Welding is the process of joining pieces of metal together by melting each part and using a filler to form a joint. Welding can be carried out in several different ways: by using a gas flame, a laser, an electric arc, or even ultrasound.
Welding has actually been around for many centuries. Until recently, welding was done at a forge – a smith would heat up the two pieces of metal, then hammer them together. It wasn’t until the beginning of the 20th century that people began to use the welding equipment that we’re so accustomed to today.
Modern welding processes include arc welding, which uses an electrical current; gas welding, which is used on delicate materials that can’t withstand very high temperatures and resistance welding, which uses extra sheets of metal to encase the pieces that need welded together.
Careers in Welding
Skilled welders are in high demand at the moment. Working as a welder is a satisfying job. A skilled welder can work in manufacturing or construction, and has the opportunity to work on local projects, spend some time offshore, or even head overseas for a while.
Welding is a broad field, and there’s always something new to learn. As a trainee welder, you would probably start out with “stick welding”. Once you have an understanding of basic welds, and how to work with various metals, you would then have the opportunity to progress to other processes, such as plasma cutting, MIG welding, or computer aided welding. You will learn how to use several different kinds of welding equipment, and also train in other parts of the business – perhaps learning management skills, or taking technical or engineering qualifications.
There are a lot of companies that are promoting quick and easy welding qualifications at the moment. These qualifications probably will teach you how to use welding equipment well enough to make yourself a fancy new iron gate, or do some bodywork for your car, but they aren’t likely to be enough to get you a good job in the industry.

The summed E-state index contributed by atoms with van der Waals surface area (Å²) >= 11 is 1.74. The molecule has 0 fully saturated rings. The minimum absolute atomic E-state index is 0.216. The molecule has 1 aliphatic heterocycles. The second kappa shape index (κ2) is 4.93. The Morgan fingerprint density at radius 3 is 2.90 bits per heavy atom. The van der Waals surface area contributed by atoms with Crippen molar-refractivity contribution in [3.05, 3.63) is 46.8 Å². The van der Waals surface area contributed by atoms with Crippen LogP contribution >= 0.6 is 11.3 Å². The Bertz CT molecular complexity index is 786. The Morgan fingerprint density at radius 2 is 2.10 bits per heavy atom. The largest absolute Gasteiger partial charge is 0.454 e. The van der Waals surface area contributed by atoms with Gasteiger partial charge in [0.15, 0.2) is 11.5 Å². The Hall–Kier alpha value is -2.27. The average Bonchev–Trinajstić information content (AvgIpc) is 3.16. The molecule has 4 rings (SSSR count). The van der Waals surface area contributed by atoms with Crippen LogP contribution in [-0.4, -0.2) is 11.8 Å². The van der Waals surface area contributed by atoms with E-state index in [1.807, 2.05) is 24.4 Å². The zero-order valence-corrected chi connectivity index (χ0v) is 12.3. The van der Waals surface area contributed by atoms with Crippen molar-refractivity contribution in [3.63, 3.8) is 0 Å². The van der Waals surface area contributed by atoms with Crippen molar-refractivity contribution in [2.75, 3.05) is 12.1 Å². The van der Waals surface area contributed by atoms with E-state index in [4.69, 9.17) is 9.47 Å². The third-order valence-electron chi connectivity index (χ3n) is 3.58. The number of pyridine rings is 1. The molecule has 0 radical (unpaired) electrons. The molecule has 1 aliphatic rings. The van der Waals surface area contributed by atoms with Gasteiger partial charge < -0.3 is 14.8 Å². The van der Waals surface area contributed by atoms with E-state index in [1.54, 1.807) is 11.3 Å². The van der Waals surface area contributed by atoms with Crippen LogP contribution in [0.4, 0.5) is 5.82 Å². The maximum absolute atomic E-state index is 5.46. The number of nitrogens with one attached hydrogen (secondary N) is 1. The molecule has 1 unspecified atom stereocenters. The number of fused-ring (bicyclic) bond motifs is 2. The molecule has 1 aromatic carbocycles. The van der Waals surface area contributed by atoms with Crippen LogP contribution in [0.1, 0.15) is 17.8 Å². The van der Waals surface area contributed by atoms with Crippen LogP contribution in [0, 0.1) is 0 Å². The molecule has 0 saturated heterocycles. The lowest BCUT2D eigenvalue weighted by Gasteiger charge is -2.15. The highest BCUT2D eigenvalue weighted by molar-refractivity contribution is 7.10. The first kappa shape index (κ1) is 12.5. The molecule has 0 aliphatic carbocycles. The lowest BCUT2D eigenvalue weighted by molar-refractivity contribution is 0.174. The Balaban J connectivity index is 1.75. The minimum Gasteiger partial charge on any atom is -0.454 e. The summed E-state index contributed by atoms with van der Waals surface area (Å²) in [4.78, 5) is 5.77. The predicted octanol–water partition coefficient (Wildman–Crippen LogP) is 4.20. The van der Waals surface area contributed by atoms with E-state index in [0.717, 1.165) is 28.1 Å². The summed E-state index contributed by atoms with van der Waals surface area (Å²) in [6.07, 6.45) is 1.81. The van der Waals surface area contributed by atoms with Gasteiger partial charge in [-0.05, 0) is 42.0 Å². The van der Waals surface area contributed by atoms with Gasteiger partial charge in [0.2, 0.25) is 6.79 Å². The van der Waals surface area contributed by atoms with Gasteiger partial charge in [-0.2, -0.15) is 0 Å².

There are only a handful of examining bodies that run courses which are respected in the welding industry. If your qualification wasn’t given to you by one of those bodies, then it is, quite literally, not worth the paper it’s written on. The best course for a novice welder to take would be one of the Cities and Guilds introductory courses, or, perhaps an NVQ in Fabrication, or a course ran by the ETB.
Working offshore, or overseas, might sound glamorous, but you should be aware that it is not always as fun as it sounds. Offshore work can be difficult and strenuous, and can involve long hours. Overseas work can be equally demanding, and the accommodation arranged by your employer might not be as luxurious as you are accustomed to.
With that said, you will have some opportunity to see the countries that you are working in, and if you work long hours then you won’t have much opportunity to spend your pay. Many young welders use their overseas postings as an opportunity to save some money for a deposit on a house, so when they’re ready to settle down and work in less demanding jobs, they have a nice nest-egg saved up.
Amy changed vocations a few years ago, after working in careers. She is still interested in sharing her industry knowledge.